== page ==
The lessons learned in this is that proximity and density of people are important risk factors for infection, but harm happens mostly to vulnerable populations. For healthy people who work in all walks of life – from school teachers to sailors – having the virus usually yields no symptoms or feels like a normal cold or the flu with recovery.
COVID-19 illness ravages those who have preexisting conditions, especially the elderly. We can help deliver care, as not only health care providers but as a society, particularly as we reengage, if we focus on the vulnerable and particularly those with preexisting conditions and the elderly.
We can’t eradicate the virus quickly, but we can focus on isolating after identifying and addressing the conditions of the vulnerable people who are most vulnerable and at risk. If we focus on the elderly, we will bring a death rate that is approximately 1% right now down to fractions of a percent.
In sum, we know the elderly, sick and poor pay the heaviest price for COVID-19 illness and infection. We can guide the next steps in acclimatizing to a virus that will be here for months to years by protecting the most vulnerable, particularly the elderly. We know how to do that.
Madame Chairs, Chairman and Senators, I am also pleased to appear before your committees to discuss what we at UPMC know about the coronavirus based upon our clinical experience and research, which will help inform how to safely reopen the economy and society.
I am UPMC’s chief medical and scientific officer and president of UPMC’s Health Services Division, which consists of our 40 hospitals in Pennsylvania, Maryland and New York, comprises over 5,500 licensed beds, 700 doctors’ offices and outpatient sites and more than 6,300 employed and affiliated physicians.
In addition to what Dr. Yealy said in terms of our experience, around mid-April we peaked, and at that time we utilized about 2% of 5,500 beds and 48 of 750 ventilators, and since then, admissions have been decreasing with a majority them now coming from nursing homes. As we’ve started to reopen and get back some of our essential care, we have been testing on all preoperative patients, even those who are asymptomatic. Having done over 2,000 viral antigen tests on asymptomatic patients to date, we have four positives: three in central Pennsylvania and one in western Pennsylvania. Right now in our areas, the rate of community infection is extremely low.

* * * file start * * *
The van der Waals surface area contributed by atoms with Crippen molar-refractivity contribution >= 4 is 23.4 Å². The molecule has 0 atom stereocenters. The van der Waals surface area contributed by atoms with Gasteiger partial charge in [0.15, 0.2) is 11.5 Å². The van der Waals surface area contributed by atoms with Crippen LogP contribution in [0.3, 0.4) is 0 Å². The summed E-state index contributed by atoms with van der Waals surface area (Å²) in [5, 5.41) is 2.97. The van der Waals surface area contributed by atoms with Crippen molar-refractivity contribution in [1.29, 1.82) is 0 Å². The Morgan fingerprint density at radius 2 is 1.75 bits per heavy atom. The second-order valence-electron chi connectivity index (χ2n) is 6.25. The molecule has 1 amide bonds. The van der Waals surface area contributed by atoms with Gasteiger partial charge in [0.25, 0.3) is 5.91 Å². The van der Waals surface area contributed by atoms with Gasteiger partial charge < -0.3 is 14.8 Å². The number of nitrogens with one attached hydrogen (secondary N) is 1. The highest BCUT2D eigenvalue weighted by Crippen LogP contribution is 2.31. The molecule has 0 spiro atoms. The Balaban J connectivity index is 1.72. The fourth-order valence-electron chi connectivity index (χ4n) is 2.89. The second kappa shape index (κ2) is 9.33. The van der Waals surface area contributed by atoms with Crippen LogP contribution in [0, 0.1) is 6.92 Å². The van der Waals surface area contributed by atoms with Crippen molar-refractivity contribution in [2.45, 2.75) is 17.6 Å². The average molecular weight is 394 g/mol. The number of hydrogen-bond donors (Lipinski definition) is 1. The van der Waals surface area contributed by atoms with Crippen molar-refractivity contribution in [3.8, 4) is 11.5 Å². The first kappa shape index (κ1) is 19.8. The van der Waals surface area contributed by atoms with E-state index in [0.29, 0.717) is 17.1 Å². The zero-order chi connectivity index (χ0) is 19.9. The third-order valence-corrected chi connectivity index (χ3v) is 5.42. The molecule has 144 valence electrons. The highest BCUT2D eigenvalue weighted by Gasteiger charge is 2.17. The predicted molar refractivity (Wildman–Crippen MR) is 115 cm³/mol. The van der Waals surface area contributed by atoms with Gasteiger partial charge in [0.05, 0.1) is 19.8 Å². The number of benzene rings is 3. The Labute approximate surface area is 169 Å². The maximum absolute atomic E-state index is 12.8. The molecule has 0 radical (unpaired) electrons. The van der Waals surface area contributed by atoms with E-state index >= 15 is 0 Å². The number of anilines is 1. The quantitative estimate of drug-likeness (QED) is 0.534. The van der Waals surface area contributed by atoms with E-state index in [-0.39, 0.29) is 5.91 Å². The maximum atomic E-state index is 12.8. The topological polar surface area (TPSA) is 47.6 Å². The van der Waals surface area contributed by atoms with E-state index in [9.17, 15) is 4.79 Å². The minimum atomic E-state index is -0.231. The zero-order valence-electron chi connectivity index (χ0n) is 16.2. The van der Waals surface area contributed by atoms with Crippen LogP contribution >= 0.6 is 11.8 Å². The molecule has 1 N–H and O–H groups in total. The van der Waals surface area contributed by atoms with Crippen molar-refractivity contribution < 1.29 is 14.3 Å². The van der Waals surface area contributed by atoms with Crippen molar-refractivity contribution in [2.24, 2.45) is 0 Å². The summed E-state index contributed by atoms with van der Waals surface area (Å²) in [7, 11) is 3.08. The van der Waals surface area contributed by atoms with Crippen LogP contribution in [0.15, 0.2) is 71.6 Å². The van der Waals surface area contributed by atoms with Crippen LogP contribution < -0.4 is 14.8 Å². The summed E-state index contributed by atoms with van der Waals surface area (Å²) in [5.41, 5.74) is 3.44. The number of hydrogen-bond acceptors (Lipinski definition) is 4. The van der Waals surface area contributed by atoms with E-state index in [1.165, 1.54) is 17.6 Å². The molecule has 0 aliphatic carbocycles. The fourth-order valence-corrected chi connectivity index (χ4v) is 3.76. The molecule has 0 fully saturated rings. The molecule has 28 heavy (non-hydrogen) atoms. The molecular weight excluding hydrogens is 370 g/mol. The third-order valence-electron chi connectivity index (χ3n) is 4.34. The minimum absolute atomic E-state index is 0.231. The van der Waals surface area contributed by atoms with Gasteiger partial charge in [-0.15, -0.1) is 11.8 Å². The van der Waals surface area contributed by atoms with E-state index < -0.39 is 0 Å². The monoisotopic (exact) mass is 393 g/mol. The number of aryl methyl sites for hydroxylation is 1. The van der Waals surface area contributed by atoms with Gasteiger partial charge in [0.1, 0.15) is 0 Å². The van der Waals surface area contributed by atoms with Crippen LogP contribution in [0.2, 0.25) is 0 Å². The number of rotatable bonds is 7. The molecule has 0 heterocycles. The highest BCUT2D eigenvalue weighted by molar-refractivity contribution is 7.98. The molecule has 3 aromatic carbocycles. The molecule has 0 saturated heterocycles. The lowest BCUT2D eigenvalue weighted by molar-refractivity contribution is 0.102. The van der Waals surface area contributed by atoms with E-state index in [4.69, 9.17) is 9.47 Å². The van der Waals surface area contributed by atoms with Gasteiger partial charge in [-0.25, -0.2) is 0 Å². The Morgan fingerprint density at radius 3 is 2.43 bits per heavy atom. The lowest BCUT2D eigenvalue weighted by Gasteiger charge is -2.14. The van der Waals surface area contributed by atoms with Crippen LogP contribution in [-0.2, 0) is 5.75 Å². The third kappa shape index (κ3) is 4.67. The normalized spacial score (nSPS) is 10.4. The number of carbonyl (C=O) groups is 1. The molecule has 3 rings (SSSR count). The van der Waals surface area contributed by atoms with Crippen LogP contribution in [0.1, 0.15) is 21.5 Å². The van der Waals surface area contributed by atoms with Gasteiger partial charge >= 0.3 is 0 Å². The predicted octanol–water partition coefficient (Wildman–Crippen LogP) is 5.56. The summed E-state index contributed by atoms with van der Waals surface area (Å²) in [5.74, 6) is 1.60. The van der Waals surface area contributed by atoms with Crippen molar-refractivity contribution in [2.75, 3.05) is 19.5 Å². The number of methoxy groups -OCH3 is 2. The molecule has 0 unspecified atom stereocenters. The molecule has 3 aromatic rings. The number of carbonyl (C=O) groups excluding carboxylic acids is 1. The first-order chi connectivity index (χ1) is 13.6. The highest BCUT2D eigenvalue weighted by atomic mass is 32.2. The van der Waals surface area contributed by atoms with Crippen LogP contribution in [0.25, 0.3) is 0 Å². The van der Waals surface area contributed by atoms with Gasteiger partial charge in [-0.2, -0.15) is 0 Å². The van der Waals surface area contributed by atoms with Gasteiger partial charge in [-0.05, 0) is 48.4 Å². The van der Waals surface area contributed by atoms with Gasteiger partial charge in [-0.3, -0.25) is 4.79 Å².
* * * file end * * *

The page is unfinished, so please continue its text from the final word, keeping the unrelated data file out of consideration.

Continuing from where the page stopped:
This will help inform how we grapple with opening society. Philadelphia, not too dissimilar to New York, with high case rates as a result of density, travel and socioeconomic diversity, must open up in a measured, stepwise manner with extensive testing, contact tracing and treatment. But, for the rest of the state, as people come out of their homes cautiously and safely, if we protect our vulnerable seniors, particularly those in nursing homes, we should be able to keep case rates manageable, buying time to prepare for a potential resurgence as we bolster our supply chain and discover effective interventions.
COVID-19 is a disease that ravages those with preexisting conditions – whether it be immunosenescence of aging or the social determinants of health. We can manage society in the presence of this pathogen if we focus on these preexisting conditions.
What we cannot do is extend social isolation. Humans are social beings, and we are already seeing the adverse mental health consequences of loneliness, and that is before the much greater effects of economic devastation take hold on the human condition. The Academy of Family Medicine estimates up to an additional 154,037 deaths of despair from drugs, alcohol or suicide over the next decade attributable to the rise in unemployment, isolation and uncertainty.
This has been a wake-up call for our health care system and our nation in general. Health care workers have stepped up to the challenge, and we will be here to safely and scientifically help our society reemerge.
One thing is certain: Pandemics will be part of our future, and we must be better prepared. We can’t be put in a position to have to choose between death by pathogen or death by economic shutdown.
In this particular case, the problem we’re not going to be able to fix in the short term is the complete eradication of the virus. The problem we can fix is to serve and protect our seniors, especially those in nursing homes.
If we do that, we can reopen society, and though infectious cases may rise, as in the Theodore Roosevelt, the death rate will diminish, providing time for the development of treatments and vaccines.